Jason Porath

has a website, i guess

Month: October 2006

Sacked

This post is going to be a little sensitive, so in a few days, I’ll probably put it behind a password lock. I’m probably going to set the password to my middle name, spelled in reverse. If you don’t know it, email me and I’ll send it to you. Also, as a precaution, I’m translating every name in the blog. If they’re in Japanese, they become their english equivalent (Hiroshima –> Wide Island), and if they’re English, they get Japanized (Jason -> Jeison). Alright, with that said, on to the meat of the post.

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The indescribable awesomeness of my kids

So I gave my 3rd-grade elective class an in-class assignment to write a paragraph or two about a fictional trip that they took, using the textbook as an example. I gave them each different places, some of them normal (Osaka, London, Sydney), and some of them weird (Howl`s Moving Castle, Neverland, the moon). Three kids came out swinging with some incredibly weird paragraphs.

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Masters of Fashion

So, I’ve mentioned Eimi in the blog before. Eimi is the trauma survivor JET who’s out looking for new and spectacular ways to get herself killed every weekend, preferably ones that will take as many of us out at one time as possible. Basically, her job is to get us into trouble; suffice it to say, she’s quite the model worker.

In fact, it is due to Eimi’s diligent craziness that we’re now friends with Yuusuke, our friendly neighborhood yakuza. This is the story of how we all met.
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Speechless

It’s been a whirlwind weekend, and at this point I can barely talk. Three consecutive karaoke-filled days — especially considering the way I sing (“scream” is probably a better verb) — will do that to you. So let’s cover it from the top.

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I Heart Ibaraki

Whew, another busy weekend come and gone. So, first order of business: I updated my flickr feed with more pictures. I updated to a paid account, so I am making sets of photos, for easier perusal. There’s plenty of pics that don’t fit in the sets, though, so check it out.

So I mentioned last time that we were having some weather problems. I believe my phrasing was something along the lines of “I f-ing hate typhoons.” Well, the weather really put the screws to the festival I’d been working on for the past three weeks, cancelling it entirely on Saturday, and pushing everything to Sunday. It was lots of fun (look at the photos!), but more on that in a bit. First, Saturday.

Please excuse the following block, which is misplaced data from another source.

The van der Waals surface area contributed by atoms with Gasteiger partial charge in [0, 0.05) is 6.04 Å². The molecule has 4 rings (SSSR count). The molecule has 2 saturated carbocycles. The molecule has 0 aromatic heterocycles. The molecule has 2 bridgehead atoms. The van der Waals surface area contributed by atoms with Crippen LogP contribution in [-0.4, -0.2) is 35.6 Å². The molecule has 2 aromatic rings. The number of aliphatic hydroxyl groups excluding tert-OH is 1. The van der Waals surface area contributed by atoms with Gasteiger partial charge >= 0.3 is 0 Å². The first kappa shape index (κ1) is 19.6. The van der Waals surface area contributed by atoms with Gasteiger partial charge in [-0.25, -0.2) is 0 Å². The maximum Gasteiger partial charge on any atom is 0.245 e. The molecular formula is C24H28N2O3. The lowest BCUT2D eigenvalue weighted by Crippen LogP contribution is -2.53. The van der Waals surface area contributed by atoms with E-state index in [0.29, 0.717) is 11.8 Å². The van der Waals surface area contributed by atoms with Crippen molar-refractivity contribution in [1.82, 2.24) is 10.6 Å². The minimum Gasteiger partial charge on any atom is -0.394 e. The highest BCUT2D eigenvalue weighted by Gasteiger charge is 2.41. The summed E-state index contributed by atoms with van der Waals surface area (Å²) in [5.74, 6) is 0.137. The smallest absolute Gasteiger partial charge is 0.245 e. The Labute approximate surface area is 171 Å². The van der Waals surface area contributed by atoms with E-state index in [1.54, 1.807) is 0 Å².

Given a magical extra day of freedom, I decided to go into Tokyo to get a haircut, do a bit of shopping, get a halloween costume, and whatnot. Well, this all went well at first — I decided to splurge and go to a real hair stylist, as the other Ryugasaki JETs were doing. While the price (6000 yen) was a bit steep, it did include a very relaxing scalp massage, with the added bonus of being able to talk to the stylist in English. He really liked my hair, saying it was very soft and that I could be a hair model (to which my friend Ananda, currently working as a hair model in Tokyo, chortled, “I told you so!”).

However, for all the pros, there was one major con: I walked out of there with a haircut that was half “Jim Carrey in Dumb and Dumber”, and half “Plastic He-Man Action Figure.” It was pretty terrible. I have one picture, which I grudgingly will put online, that you all may have a good laugh. I got the gel out of my hair and it looks normal now, but I spent a good 8 hours with bangs. Shudder.

After that, I spent some time hanging with Ananda, wandering about Shibuya. We went to a store called Condomania, which was pretty much what we expected. We also managed to find a 5-story tall Sega arcade, which had not a single DDR machine.
We were supposed to meet up with either of two groups of friends, both of whom proved to be insanely difficult to get in touch with (one girl apparently drunkenly dropped her phone in a toilet). In the end, I barely made it back on the last train to Ryugasaki, because trains were getting cancelled left and right due to the gale-force winds. All in all, kind of a crap day.